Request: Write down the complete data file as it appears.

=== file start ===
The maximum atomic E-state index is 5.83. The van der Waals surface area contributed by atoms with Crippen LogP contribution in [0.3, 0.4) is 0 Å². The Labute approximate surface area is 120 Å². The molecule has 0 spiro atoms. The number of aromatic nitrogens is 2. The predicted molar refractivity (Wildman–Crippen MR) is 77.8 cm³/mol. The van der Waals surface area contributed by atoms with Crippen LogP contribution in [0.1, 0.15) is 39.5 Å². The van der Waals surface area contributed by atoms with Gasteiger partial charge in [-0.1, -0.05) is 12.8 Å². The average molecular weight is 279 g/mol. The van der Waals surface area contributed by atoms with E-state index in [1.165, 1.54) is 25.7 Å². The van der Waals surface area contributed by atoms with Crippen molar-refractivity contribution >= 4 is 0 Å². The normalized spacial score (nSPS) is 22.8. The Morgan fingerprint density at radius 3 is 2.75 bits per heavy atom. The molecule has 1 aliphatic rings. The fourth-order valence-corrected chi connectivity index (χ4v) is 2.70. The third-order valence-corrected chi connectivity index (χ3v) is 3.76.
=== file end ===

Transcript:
The maximum atomic E-state index is 5.83. The van der Waals surface area contributed by atoms with Crippen LogP contribution in [0.3, 0.4) is 0 Å². The Labute approximate surface area is 120 Å². The molecule has 0 spiro atoms. The number of aromatic nitrogens is 2. The predicted molar refractivity (Wildman–Crippen MR) is 77.8 cm³/mol. The van der Waals surface area contributed by atoms with Crippen LogP contribution in [0.1, 0.15) is 39.5 Å². The van der Waals surface area contributed by atoms with Gasteiger partial charge in [-0.1, -0.05) is 12.8 Å². The average molecular weight is 279 g/mol. The van der Waals surface area contributed by atoms with E-state index in [1.165, 1.54) is 25.7 Å². The van der Waals surface area contributed by atoms with Crippen molar-refractivity contribution >= 4 is 0 Å². The normalized spacial score (nSPS) is 22.8. The Morgan fingerprint density at radius 3 is 2.75 bits per heavy atom. The molecule has 1 aliphatic rings. The fourth-order valence-corrected chi connectivity index (χ4v) is 2.70. The third-order valence-corrected chi connectivity index (χ3v) is 3.76.